The total regional straw availability was calculated by multiply durum wheat harvest area in Sicily and the straw yield per hectar.

The C content was assumed to be 40% for all considered inputs (Johnson et al., 2006).

The cumulative C input (CCi) was calculated for each cropping system by summing the C input for all years of the experiment. After wheat was harvested soil samples were collected (0-30 cm depth) using a cylinder (10 cm diameter), air-dried, and passed through a 2-mm sieve. To reduce the error tolerance to less th an ±5%, about 2 to 4 kg of soil (Hitz et al., 2002) was collected per sample. SOC was determined according to Walkley and Black (1934). Soil bulk density was measured with core method.

Soil organic carbon steady-state determination by segmented regression

The response between a dependent variable (SOC) and an explanatory variable (cumulative carbon input, CCI) can shows more than one linear relationship at different ranges of CCI, therefore a single linear model was not adequate as well as a nonlinear model. In this case a segmented regression approach can be used to better fit the experimental data. Contemporary the breakpoint can rapresents an estimation of the SOC steady-state in realation to CCI. The unknown value of the breakpoint (Bp) was estimated at CCI=Bp using the following model:

where: SOC1 and SOC2 are soil organic carbon values below and above the break point (Bp) values respectively; a and b are the regression intercept and angular coefficient of regressions and CCI is the cumulative carbon input. In order for the regression function to be continuous at the breakpoint, the two equations for SOC need to be equal at the breakpoint (when CCI = Bp):

a1+ b1Bp = a2+ b2Bp

Solving for a2:

a2= a1+ Bp(b1– b2)

Then by replacing a2 with the equation above, the result is a piecewise regression model that is continuous at CCI = Bp:

SOC = a1+ b1CCI for CCI≤Bp SOC = {a1+ Bp(b1- b2)} + b2CCI for CCI>Bp

Regressions parameters and regressions ANOVA were carried out both on the single regression and on the two segmented regressions using STATA software at 90% confidence interval (STATA StataCorp., College Station, TX, USA).

C input maintain

The C input maintain (Cm), referring to the amount of C input from biomass residue that is needed on a soil to maintain SOC steady-state levels, was calculated using the basic equation of the AMG model (Saffih-Hdadi and Mary, 2008) (Eq. 6). The AMG model estimates SOC stock change with time, considering the annual C input and mineralization coefficient.

where SOCt is the SOC at time t; SOCs is the stable fraction of the initial SOC content, SOCi is the initial content of SOC, k is the mineralization rate constant, m is the amount of Cinput, and h is the humification coefficient. A value of 60% was used for the stable C fraction, as previous studies in the same environment showed that this is the percentage of SOC which is mainly stored in the finest soil aggregate fraction (<25 μm) and therefore the most recalcitrant (Barbera et al., 2012; Novara et al., 2016). The humification coefficient of durum wheat straw was assumed to be 0.15 (Marraccini et al., 2012). The k constant, which is affected by air average temperature, clay and carbonate content, was calculated according to Boiffin et al. (1986) and Bockstaller and Girardin (2003). The C input maintain (Cm) was calculated assuming the difference of SOC between two subsequent years after reaching the steady-state level was equal to 0 and solving the equation for Cm.

Results and discussion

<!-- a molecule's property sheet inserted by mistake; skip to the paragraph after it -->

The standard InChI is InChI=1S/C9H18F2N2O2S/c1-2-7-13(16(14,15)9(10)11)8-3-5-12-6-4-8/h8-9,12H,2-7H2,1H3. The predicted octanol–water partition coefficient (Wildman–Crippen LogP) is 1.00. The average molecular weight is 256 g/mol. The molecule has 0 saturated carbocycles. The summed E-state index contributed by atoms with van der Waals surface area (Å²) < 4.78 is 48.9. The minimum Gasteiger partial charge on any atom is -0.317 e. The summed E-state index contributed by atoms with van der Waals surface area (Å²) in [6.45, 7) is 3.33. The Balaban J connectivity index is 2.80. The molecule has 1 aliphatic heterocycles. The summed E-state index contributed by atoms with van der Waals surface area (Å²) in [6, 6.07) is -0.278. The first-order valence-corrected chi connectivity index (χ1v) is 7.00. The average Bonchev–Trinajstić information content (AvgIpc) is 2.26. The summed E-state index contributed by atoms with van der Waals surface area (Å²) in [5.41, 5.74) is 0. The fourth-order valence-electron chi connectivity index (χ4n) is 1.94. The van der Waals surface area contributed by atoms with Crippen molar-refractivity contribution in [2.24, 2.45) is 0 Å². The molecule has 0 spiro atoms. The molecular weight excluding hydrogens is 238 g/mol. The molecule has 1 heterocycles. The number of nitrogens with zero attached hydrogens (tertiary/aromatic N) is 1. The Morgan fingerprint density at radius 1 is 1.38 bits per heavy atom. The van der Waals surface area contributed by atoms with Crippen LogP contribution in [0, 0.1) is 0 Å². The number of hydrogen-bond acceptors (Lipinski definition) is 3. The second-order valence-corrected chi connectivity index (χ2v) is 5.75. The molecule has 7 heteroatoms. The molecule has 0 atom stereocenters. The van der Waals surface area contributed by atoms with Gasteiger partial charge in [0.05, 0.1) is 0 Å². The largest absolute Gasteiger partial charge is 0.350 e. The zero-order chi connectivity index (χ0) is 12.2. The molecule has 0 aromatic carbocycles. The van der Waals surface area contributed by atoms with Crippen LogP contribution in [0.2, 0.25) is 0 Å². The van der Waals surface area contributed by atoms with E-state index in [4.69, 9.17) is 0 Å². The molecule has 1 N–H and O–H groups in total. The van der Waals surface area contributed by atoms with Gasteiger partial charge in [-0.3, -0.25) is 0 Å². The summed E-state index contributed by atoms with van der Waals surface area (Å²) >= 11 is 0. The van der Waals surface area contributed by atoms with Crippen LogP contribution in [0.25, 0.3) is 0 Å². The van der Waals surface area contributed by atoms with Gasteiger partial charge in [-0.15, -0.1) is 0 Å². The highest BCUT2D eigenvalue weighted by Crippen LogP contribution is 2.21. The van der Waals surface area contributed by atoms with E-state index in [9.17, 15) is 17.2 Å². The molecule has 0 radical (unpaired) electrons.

Soil carbon steady-state

In durum wheat-based cropping system, the SOC stock is not directly correlated to CCI. The different cropping systems showed the lowest CCI in Wfall (10.2 Mg ha–1), followed by W (17.8 Mg ha–1) and Ws (48.1 Mg ha–1). Therefore, it is needed to assess the lower CCI to maintain SOC at steady-state. Many researches have looked for critical thresholds associated with ecological studies (Andren, 1994; Fahrig, 2001). Critical thresholds occur when the responses of an ecological process are not linear, but changes sharply and suddenly (breakdown) at a determined level that can be considered the threshold level. Soil ecological processes, and in particular SOM sequestration, adheres to these basic principles, with the threshold after breakdown being considered the soil C steady-state level. In fact, changes in management regimes may have different threshold type effects if processes are evaluated through time.

Analysis of the segmented regression determined a breakpoint at 16.1 Mg ha–1 of CCI, corresponding to 37.3 Mg ha–1 of SOC. Regressions ANOVA showed the segmented regressions fit data better than a single regression. Less than fifty percent of total variance was explained if the single regression was applied. On the contrary, segmented regression was able to explain more than ninety percent of the total variance. Both analyses were characterized by a high significance level (Table 1).

Regression under the breakpoint showed a high SOC sequestration rate (R2=0.96), whereas after the breakpoint the slope regression was not significantly different than 0 (P=0.06) (Figure 1 and Table 2). For this reason the constant in the >Bp regression can be considered the SOC steady-state level. Constant in the <Bp regression is the theoretical SOC stock at zero C input. The slope regression under the breakpoint can be used to estimate the soil C sequestration duration in relation to cropping system C input. The duration represents the ratio between SOC (SOC = SOC at Bp - theoretical SOC stock at zero C input) and annual C input (Figure 2). According to annual C input, the C steady-state was achieved after 3.4 years and 9 years with an annual C input of 4.5 Mg ha–1and 1.7 Mg ha–1 (corresponding to 11.3 and 4.3 Mg ha–1 of wheat residue), respectively. In this 12 years long term experiment, the C steadystate level was not reached with the annual C input determined by Wfall cropping system (0.9 Mg ha–1) (Figure 2, dotted line). Knowledge of time over which SOC steady-state occurs for a specific cropping system could be useful for SOC prediction and designing environmental policy based on C accounts.

Carbon input maintain